Asylum-related parliamentary questions during the refugee crisis in the German Bundestag: Surprising lessons from a content analysis

Five years have passed since the large inflow of people seeking asylum in Europe that was also labeled “refugee crisis”. At that time, public discourses in the EU member countries evolved around narratives emphasizing humanitarianism, security threat, and economization. Within weeks, the main message sent by the media and politicians shifted from empathic support for vulnerable individuals to suspicious and hostile eyeballing of sometimes even dangerous strangers (Georgiu and Zaborowski 2017). In this blog post, we are interested in the way individual MPs addressed the topic asylum during the course of the crisis. We aim to explore two related research questions: Firstly, did the content of MPs’ parliamentary questions undergo a similar shift from refugee- to nation-state-centered priorities? And secondly, which substantial priorities can we uncover in the parliamentary questions submitted by MPs of immigrant origin?… Read More Asylum-related parliamentary questions during the refugee crisis in the German Bundestag: Surprising lessons from a content analysis

Almost invisible: Female politicians in Austrian election media coverage

The underrepresentation of women in campaign coverage is undoubtedly part of a consistent power struggle (Celis and Lovenduski, 2018). Therefore, national parliaments in Western democracies as well as the European Parliament have adopted voluntary or mandatory quota systems (Celis and Lovenduski, 2018; Council of Europe, 2017). As a result, the general visibility of female politicians has increased, albeit rather slowly. In the European Parliament, 29.6 percent of members were women in 1999. By 2008, this number had risen to 31.2 percent and just under a decade later, in 2017, 37.3 percent of Members of European Parliament (MEPs) were women (European Commission, 2009; European Parliament, 2017). However, the question arises as to what extent the media still disadvantages female politicians compared to male politicians in election campaigns. The media can break, but also foster existing stereotypes such as the marginalization and trivialization of female politicians (Wolf, 2008).… Read More Almost invisible: Female politicians in Austrian election media coverage

Literature Review: Loyal soldiers or seasoned leaders? The selection of committee chairs in the European Parliament

Although the position of committee chairs in the European Parliament has become increasingly important and is highly appealing to MEPs, we know little about how they are selected. To fill this gap, in his recently published article in JEPP, M. Chiru sheds light on whether committee seniority and chair seniority affect the likelihood of MEPs to become chair. Building on informational and partisan theories of legislative organization, one of the text’s main arguments predicts pervious leadership positions as a chair should increase the likelihood of receiving the position as committee chair. According to the informational perspective of committee organization, chairs accumulate technical knowledge, develop leadership skills and form personal relationships with other EP or EU leaders irrespective of the committee they preside. This insider knowledge about the legislative processes is, in turn, perceived as most decisive for the nomination as committee chair.… Read More Literature Review: Loyal soldiers or seasoned leaders? The selection of committee chairs in the European Parliament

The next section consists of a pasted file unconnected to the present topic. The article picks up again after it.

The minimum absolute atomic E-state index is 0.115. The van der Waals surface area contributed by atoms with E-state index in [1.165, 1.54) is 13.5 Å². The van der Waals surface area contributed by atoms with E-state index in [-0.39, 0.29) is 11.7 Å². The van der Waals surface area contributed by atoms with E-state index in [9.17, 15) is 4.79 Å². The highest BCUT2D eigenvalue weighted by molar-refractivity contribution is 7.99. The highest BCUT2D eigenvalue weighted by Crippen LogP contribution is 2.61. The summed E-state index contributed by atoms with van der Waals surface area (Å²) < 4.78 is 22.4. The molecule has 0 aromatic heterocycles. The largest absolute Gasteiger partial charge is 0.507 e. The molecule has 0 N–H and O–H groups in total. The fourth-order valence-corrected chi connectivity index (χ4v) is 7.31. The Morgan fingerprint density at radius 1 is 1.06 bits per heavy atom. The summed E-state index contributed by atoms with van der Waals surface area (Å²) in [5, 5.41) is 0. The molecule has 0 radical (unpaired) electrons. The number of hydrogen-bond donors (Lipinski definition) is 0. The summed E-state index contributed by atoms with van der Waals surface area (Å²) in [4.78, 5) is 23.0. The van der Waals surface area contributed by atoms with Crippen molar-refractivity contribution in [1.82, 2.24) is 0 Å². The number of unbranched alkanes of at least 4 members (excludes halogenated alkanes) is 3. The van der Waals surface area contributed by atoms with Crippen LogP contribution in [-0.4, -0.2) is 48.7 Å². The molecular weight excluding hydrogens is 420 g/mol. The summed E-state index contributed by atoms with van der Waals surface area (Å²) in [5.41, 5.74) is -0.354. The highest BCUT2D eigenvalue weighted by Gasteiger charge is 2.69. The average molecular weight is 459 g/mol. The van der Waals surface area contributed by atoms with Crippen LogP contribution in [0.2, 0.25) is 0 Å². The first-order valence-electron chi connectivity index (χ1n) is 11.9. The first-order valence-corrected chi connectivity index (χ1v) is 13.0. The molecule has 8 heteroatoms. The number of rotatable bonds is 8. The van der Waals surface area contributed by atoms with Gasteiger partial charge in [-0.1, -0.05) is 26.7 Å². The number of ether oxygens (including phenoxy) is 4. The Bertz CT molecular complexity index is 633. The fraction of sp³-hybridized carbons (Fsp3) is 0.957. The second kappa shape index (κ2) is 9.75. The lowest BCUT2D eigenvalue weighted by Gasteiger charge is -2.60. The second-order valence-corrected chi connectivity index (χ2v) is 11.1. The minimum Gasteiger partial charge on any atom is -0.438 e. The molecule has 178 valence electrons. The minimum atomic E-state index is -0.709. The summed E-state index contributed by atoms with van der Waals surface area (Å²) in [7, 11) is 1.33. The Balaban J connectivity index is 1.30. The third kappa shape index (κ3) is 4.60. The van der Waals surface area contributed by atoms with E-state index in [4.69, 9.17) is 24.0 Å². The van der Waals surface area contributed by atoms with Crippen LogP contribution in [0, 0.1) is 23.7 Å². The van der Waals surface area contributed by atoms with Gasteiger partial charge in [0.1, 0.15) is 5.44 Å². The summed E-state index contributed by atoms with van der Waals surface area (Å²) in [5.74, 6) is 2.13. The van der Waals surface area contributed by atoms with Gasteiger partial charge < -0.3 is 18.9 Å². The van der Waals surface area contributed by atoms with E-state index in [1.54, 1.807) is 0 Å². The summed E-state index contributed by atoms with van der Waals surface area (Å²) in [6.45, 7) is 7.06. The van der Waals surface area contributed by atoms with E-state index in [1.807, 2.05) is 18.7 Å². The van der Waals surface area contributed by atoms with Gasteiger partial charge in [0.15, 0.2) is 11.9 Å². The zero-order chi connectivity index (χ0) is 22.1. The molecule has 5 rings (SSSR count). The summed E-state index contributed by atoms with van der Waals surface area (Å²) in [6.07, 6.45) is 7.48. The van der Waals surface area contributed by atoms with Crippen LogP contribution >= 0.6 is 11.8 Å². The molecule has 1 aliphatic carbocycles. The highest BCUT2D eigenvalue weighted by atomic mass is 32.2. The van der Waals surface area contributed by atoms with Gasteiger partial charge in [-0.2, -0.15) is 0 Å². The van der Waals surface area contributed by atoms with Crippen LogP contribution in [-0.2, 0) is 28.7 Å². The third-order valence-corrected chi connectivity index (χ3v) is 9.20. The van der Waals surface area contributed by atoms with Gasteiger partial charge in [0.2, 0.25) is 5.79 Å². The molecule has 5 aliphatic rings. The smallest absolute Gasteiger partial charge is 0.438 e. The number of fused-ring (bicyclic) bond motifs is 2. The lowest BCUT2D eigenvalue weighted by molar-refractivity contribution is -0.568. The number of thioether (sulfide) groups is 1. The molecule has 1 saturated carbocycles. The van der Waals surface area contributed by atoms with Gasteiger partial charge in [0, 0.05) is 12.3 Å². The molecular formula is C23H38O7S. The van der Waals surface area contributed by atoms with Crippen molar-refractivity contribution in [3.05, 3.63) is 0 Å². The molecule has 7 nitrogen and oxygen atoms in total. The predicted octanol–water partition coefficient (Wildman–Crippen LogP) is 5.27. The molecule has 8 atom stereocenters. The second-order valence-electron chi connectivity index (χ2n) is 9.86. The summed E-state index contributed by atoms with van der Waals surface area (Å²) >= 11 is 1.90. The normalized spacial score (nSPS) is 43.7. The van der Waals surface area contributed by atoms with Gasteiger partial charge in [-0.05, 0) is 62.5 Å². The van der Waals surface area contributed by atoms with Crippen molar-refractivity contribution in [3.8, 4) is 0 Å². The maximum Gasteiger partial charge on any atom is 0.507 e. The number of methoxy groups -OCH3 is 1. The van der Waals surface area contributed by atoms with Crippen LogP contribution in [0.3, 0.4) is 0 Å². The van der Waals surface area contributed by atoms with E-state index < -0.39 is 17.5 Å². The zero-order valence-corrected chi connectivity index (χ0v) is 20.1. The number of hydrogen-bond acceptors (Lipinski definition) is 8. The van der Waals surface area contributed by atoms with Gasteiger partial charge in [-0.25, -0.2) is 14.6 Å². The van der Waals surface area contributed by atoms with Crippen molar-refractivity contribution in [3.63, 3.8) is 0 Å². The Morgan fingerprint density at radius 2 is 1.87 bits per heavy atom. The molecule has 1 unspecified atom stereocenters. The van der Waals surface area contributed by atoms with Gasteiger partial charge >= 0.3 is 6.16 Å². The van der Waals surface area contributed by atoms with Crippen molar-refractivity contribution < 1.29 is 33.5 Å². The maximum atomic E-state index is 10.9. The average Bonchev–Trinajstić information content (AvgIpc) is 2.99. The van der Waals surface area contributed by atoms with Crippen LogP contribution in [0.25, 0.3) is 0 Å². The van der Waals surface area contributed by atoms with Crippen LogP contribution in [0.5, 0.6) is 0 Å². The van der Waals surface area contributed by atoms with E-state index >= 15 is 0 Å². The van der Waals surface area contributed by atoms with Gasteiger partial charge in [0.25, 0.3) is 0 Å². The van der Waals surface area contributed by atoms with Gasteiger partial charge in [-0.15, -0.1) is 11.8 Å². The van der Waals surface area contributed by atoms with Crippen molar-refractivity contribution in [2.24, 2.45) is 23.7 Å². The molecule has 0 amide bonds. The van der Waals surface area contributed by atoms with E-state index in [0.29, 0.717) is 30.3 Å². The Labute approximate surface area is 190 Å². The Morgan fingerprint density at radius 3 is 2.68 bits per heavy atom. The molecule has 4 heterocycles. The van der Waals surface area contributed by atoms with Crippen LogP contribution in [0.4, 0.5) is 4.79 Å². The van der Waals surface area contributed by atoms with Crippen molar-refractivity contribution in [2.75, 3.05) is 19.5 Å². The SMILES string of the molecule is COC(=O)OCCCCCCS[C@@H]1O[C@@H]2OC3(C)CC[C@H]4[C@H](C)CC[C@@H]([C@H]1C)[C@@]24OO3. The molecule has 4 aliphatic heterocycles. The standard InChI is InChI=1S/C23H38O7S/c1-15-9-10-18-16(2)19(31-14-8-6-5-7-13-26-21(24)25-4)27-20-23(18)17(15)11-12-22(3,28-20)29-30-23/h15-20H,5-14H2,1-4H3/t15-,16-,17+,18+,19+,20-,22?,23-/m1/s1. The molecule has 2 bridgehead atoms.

Our cabinet will survive! How women in the executive influence government stability

The interaction of cabinet members takes place inside a black box. However, when disputes within the government become public, it appears like female cabinet members display a different leadership style than their male colleagues. For instance, gendered conflict resolution strategies became visible when the Merkel IV cabinet had to define a new climate protection strategy in 2019 and interests in various policy areas clashed. Disagreement between the female minister of environment, Svenja Schulze (SPD), and the female minister of agriculture, Julia Klöckner (CDU/CSU), were solved through direct communication and focused on the substance of the problem. By contrast, the male minister of transport, Andreas Scheuer (CDU/CSU), attacked the environmental minister on a personal level and through the media. Scheuer publicly claimed that Schulze intentionally reached poor results for Germany at EU-level negotiations to put her interests through, compared her policy proposals to communist policies and limited the scope for compromise by claiming his party would never support initiatives similar to those of Schulze (Kersting and Murphy 2019; Krämer 2018; Preker 2020; Welt 2019). Public disputes of this sort can have far-reaching consequences and cause fractions within government. In our new article in the Journal of European Public Policy, we propose that – as a consequence of such gendered patterns of leadership style – women’s presence as ministers and prime ministers decreases the risk for early cabinet termination and, hence, makes governments more stable.… Read More Our cabinet will survive! How women in the executive influence government stability